Strawberry Jam

At the beginning of the strawberry season, I decided to make strawberry jam. Nothing quite like homemade jam! When my kids were growing up, we began making jam because of an apricot tree in our backyard. We could not seem to eat it or give it away fast enough…..and I really hate to waste anything! I became a sort of a self-taught jam maker knowing no one  (at that time) who made jam but plenty of people who liked to eat it! We would make the jam in smallish jars to give as gifts.  Before the internet, I had relied  on the inserts of the pectin packages or a trip to the library for directions. When I  began making jam after a long hiatus, I found that nothing much had changed. I recently made three batches-with some very special helpers!

The first batch was with  my daughter and her young baby. Keeping this little one entertained while we got to the business of making jam required the help of Thommmee-aka-Poppa.

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We gathered our supplies and off we went!

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We were moderately successful. The taste of the jam was fantastic but did not set up as well as expected.  I kept some of it and used it for syrup on pancakes and ice cream. It was delicious.

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I made the second batch with two granddaughters. It turned out perfectly! They were thrilled with their jam and so was I.

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We used the same recipe so I thought I was just a little rusty…right…..? Wrong……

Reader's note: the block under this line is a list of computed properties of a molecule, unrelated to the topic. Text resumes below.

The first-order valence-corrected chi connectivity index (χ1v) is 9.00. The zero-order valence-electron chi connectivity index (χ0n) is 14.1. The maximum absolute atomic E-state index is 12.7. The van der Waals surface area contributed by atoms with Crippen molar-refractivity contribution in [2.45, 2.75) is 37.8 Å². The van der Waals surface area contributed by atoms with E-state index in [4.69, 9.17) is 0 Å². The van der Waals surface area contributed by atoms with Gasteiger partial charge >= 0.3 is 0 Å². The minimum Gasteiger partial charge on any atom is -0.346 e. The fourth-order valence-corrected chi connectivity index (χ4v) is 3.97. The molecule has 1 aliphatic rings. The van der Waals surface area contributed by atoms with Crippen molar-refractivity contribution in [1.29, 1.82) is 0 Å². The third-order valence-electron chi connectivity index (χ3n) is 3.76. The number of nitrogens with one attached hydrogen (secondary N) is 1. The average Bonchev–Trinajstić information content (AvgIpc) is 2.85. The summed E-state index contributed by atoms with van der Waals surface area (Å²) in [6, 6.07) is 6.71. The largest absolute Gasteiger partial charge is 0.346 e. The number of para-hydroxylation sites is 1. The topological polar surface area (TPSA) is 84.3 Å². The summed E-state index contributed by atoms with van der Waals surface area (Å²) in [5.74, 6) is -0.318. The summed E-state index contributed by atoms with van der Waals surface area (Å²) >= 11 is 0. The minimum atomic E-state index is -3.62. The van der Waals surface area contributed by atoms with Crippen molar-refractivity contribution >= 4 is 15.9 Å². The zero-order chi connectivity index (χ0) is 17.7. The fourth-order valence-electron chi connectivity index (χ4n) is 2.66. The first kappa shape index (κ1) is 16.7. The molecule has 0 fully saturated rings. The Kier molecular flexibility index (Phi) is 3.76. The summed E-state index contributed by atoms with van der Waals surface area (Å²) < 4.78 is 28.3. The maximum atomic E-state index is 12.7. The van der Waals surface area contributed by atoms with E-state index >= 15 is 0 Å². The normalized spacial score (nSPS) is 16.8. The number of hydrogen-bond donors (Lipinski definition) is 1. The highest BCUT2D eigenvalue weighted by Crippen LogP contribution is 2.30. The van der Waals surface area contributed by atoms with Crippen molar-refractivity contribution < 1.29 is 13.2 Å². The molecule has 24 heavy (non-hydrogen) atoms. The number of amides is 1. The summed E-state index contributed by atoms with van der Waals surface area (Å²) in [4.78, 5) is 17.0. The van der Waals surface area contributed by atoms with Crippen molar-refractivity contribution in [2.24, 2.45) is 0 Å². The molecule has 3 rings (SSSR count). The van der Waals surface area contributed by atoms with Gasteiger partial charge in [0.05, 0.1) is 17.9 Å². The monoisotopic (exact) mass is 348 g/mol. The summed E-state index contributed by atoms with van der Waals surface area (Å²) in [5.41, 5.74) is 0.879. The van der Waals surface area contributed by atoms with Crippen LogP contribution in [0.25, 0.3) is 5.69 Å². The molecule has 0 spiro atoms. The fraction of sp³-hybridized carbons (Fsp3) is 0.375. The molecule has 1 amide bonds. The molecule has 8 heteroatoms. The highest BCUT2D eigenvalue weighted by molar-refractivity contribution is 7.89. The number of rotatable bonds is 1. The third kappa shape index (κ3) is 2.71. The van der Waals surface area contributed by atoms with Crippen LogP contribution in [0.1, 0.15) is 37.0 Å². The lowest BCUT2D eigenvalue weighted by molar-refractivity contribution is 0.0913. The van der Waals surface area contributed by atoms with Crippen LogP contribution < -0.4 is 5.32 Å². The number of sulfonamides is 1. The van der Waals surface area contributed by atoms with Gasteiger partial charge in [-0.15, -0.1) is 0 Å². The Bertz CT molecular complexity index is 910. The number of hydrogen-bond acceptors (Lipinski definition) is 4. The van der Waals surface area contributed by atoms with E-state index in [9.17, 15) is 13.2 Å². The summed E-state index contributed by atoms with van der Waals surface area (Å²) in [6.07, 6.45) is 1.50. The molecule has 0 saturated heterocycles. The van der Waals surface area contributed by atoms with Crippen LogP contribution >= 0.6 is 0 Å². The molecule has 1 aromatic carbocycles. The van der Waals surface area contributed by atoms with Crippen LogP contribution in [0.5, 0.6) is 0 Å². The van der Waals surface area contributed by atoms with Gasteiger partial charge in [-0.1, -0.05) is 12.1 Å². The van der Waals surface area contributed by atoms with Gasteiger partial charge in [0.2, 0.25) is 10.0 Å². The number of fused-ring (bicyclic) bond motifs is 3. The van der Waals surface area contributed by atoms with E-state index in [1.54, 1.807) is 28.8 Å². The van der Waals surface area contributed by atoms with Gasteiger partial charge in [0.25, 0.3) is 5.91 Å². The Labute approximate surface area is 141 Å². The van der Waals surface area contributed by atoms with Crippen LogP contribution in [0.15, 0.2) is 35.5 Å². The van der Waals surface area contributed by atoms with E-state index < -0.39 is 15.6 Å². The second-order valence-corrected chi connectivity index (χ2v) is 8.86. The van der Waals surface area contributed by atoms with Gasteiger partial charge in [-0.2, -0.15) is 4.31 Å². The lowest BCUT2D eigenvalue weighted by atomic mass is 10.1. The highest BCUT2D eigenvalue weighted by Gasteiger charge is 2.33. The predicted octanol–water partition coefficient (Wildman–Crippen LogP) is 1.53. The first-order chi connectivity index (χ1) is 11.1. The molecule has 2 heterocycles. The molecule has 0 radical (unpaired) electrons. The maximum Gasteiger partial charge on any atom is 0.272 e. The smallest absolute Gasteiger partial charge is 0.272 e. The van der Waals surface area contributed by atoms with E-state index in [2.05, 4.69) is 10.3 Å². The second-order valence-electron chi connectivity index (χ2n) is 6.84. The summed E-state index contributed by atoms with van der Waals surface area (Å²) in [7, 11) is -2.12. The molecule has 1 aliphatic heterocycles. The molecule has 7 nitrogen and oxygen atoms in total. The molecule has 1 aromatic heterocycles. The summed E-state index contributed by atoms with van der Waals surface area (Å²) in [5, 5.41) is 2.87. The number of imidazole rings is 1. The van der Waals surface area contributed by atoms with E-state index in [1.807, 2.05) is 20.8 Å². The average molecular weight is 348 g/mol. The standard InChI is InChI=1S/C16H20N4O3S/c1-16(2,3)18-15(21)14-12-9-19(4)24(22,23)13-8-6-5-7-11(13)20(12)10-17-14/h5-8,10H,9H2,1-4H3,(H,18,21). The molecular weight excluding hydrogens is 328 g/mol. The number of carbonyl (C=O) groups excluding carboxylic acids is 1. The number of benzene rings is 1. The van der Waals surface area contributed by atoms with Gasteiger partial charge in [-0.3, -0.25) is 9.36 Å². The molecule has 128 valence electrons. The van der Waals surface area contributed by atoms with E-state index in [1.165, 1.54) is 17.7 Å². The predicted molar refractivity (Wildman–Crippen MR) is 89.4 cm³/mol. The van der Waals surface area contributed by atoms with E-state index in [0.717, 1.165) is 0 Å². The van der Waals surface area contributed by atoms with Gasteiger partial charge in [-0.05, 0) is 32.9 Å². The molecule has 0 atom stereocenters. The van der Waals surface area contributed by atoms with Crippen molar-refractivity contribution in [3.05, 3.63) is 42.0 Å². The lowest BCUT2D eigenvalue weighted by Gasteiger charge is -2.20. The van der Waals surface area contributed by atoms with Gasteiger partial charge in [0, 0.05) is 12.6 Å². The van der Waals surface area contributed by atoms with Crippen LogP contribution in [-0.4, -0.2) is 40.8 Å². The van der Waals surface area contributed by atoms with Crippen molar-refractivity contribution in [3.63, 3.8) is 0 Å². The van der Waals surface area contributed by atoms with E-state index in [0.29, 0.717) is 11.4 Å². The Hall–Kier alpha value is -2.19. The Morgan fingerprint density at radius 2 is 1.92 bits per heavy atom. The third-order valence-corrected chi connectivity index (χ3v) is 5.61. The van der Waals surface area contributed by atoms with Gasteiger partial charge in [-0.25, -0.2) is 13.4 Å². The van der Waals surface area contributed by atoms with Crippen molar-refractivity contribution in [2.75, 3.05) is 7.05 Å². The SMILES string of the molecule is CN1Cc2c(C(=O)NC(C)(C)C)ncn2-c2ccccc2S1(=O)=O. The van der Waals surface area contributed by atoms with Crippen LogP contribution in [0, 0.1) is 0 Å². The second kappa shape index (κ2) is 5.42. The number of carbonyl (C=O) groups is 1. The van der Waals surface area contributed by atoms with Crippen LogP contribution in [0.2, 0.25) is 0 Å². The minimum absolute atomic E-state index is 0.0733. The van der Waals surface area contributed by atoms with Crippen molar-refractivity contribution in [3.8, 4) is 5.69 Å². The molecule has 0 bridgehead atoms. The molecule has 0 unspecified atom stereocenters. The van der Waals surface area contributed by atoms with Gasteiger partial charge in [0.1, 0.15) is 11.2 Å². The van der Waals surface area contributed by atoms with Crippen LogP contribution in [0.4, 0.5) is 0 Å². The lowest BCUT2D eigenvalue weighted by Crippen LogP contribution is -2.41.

After all of that I did not really have any jam of my own to keep or give away so decided to make another batch. Mine did not set well either. I found out, however,  you can “recook” your jam to get a good set (set meaning to make firm). You simply need to empty all of your jam into a pot, add more pectin and sugar, re-sterilize your jars and lids, and cook it some more. I had never heard of this before but it worked very well.

Here is the recipe from the Ball canning website that I used:

5 cups crushed strawberries (about 5 lbs)
1/4 cup lemon juice
6 Tbsp Ball® RealFruit® Classic Pectin
7 cups granulated sugar
8 (8 oz) half pint glass preserving jars with lids and bands

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Directions:

1.) Prepare boiling water canner. I don’t have a canner so I used a big pot.Heat jars and lids in simmering water until ready for use. Do not boil. Set bands aside.